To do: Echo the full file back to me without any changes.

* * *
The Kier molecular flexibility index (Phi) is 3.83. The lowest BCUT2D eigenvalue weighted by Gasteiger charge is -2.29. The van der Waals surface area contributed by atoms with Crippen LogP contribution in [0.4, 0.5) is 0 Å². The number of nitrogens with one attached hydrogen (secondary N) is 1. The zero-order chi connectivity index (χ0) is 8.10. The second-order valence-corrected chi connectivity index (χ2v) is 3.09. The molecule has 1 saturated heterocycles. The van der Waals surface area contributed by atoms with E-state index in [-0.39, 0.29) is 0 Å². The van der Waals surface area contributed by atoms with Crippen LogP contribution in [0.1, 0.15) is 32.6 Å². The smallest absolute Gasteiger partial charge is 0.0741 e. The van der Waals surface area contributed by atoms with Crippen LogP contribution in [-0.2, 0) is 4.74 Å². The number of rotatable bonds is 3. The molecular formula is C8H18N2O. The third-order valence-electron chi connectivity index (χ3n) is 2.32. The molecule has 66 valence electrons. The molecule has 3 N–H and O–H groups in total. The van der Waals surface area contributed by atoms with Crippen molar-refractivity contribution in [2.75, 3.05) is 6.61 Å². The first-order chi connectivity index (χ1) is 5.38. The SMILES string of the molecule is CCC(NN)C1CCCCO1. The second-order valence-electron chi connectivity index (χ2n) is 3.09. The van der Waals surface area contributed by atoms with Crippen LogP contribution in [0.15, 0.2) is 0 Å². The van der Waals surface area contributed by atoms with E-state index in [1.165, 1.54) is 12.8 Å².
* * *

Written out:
The Kier molecular flexibility index (Phi) is 3.83. The lowest BCUT2D eigenvalue weighted by Gasteiger charge is -2.29. The van der Waals surface area contributed by atoms with Crippen LogP contribution in [0.4, 0.5) is 0 Å². The number of nitrogens with one attached hydrogen (secondary N) is 1. The zero-order chi connectivity index (χ0) is 8.10. The second-order valence-corrected chi connectivity index (χ2v) is 3.09. The molecule has 1 saturated heterocycles. The van der Waals surface area contributed by atoms with E-state index in [-0.39, 0.29) is 0 Å². The van der Waals surface area contributed by atoms with Crippen LogP contribution in [0.1, 0.15) is 32.6 Å². The smallest absolute Gasteiger partial charge is 0.0741 e. The van der Waals surface area contributed by atoms with Crippen LogP contribution in [-0.2, 0) is 4.74 Å². The number of rotatable bonds is 3. The molecular formula is C8H18N2O. The third-order valence-electron chi connectivity index (χ3n) is 2.32. The molecule has 66 valence electrons. The molecule has 3 N–H and O–H groups in total. The van der Waals surface area contributed by atoms with Crippen molar-refractivity contribution in [2.75, 3.05) is 6.61 Å². The first-order chi connectivity index (χ1) is 5.38. The SMILES string of the molecule is CCC(NN)C1CCCCO1. The second-order valence-electron chi connectivity index (χ2n) is 3.09. The van der Waals surface area contributed by atoms with Crippen LogP contribution in [0.15, 0.2) is 0 Å². The van der Waals surface area contributed by atoms with E-state index in [1.165, 1.54) is 12.8 Å².